A view shows the state of Russia's flag before a meeting with Russian President Putin with French President Macron in…
By Joseph Men
SAN FRANCISCO (Reuters) – Russian actors believed to be linked to the government has been actively involved in spreading fragmented content and promoting extreme themes in the competition to Tuesday’s mid-term, but they work harder to hide their tracks, according to government investigators, academics and security companies.
Researchers studying the dissemination of disinformation on Facebook, Twitter, Reddit and other platforms say that the new, more subtle tactics have made it possible for most of the so-called information operation campaigns to survive the clean-up of major social media and avoid government review .
“The Russians are definitely not here,” said Graham Brookie, Director of the Atlantic Council Digital Forensic Research Lab. “They have adapted over time to increased focus on influencing operations.”
US. intelligence and law enforcement agencies say that Russia used disinformation and other tactics to support President Donald Trump’s 2016 campaign. The Russian government has rejected all allegations of election interference.
A clear sign of the continued Russian commitment to disrupting American political life came in charges that were not rejected last month against a Russian woman serving as an accountant at a St. Petersburg company called the Internet Research Agency.
After spending $ 12 million on a project to influence US elections through social media in 2016, the company budgeted $ 12.2 million last year and then proposed spending $ 10 million only in the first half of 2018, showed the court.
The accusation said the Internet Research Office used fake social media to post on both sides of politically charged issues, including race, pistol control and immigration. The instructions were detailed, how to suck special politicians for a certain news cycle.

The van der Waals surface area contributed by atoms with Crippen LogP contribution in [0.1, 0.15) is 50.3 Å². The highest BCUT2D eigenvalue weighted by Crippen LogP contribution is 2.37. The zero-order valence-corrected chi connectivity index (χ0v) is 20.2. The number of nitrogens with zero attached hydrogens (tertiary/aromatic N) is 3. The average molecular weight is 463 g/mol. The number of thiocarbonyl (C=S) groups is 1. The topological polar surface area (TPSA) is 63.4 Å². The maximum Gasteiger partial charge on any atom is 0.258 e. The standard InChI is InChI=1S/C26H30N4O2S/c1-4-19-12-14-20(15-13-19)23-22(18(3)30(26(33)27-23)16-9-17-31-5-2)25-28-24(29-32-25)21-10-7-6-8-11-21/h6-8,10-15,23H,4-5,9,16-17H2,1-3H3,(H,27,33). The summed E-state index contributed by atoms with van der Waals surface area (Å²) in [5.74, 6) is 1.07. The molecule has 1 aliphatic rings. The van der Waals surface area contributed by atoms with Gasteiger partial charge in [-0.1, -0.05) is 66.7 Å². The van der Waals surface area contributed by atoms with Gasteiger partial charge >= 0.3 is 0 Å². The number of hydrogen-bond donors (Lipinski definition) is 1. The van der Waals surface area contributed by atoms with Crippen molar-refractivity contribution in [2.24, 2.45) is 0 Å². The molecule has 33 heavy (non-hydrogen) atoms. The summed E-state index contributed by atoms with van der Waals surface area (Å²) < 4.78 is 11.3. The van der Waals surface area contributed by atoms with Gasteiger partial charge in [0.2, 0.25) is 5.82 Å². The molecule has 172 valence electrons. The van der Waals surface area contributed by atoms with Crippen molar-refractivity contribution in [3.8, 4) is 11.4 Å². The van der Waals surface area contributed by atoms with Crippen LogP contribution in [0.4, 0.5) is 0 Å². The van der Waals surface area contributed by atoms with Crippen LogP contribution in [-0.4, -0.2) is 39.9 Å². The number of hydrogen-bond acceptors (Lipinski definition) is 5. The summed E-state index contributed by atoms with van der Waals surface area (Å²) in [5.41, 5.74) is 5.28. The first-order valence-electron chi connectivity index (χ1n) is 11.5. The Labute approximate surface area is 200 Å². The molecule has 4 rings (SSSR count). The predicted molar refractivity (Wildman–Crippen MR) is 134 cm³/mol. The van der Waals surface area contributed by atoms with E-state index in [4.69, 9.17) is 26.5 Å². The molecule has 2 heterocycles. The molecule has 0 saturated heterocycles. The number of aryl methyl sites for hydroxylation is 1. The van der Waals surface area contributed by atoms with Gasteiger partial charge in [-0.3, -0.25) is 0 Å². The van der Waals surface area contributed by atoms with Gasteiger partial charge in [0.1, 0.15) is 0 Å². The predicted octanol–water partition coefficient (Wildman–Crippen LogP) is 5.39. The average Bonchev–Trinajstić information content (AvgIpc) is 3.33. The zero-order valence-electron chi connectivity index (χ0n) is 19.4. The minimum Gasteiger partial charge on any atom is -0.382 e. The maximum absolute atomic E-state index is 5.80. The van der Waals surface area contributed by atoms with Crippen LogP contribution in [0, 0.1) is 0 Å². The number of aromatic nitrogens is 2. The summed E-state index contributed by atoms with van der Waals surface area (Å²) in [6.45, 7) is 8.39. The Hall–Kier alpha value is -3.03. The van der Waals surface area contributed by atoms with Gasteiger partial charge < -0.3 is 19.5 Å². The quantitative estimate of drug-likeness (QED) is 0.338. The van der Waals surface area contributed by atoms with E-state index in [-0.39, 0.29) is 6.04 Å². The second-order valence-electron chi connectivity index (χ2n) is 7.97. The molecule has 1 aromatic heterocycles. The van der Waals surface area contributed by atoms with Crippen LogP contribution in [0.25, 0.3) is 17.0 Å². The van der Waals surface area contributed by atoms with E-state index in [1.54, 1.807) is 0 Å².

If the goals for spreading splitting content have remained the same, the methods have been developed in a number of ways, researchers say. For one, it has been less dependent on pure fiction. People have been sensitized to look for completely false stories, and Facebook has used external fact managers to at least slow their spread on their sides.
“We’ve been doing a lot of research on fake news and people are getting better at finding out what it’s like, so it’s less effective as a tactic,” said Priscilla Moriuchi, a former security security officer who is now a hot analyst at cybersecurity company Recorded Future hot manager.
Instead, Russian accounts have enhanced stories and internet memes originally from the United States far to left or to the far right. Such posts appear to be genuine, are more difficult to identify as foreign and are easier to produce than finished stories.
Renee DiResta, research director of security company New Knowledge, said that her company had compiled a list of suspicious Russian accounts on Facebook and Twitter similar to those who were closed after the 2016 campaign.
Some of them agreed to nominate Brett Kavanaugh to the Supreme Court to gather conservatives, while others used memes from the left-wing occupied Democrats. Some operators of the accounts in the collection established themselves so far and had accounts for Gab, the social network favored far to the right.
Brookie said that while the Russian accounts could jump on a hot topic, the payment would often cope with related issues.
But it does not have to be necessary when the main subject is broken enough. Take the thought of “Blexit”, a call for black Americans to leave the Democratic Party. Daily Beast said it captured 250,000 tweets with Blexit hashtag during a 15-hour crack last week and found that 40,000 of them came from handles that previously participated in Russian information campaigns.
Although jumping on existing trolleys is easier than Russia did in 2016, other new tactics have been more complex.
The October allegation and a previous operation discovered by Facebook showed records that followers used Facebook’s Messenger service to try to get others to advertise for them and to recruit US radicals to promote real protests.
These features allowed Russians to avoid reinforced detection systems and blend with the audience.
“They bite Americans to push more polarizing and vitriolic content,” Brookie said. “A certain solution must focus on basing our policy on facts, first and foremost, and focusing on what keeps our country closer.”
(Reporting of Joseph Men in San Francisco; Editing by Jonathan Weber and Neil Fullick)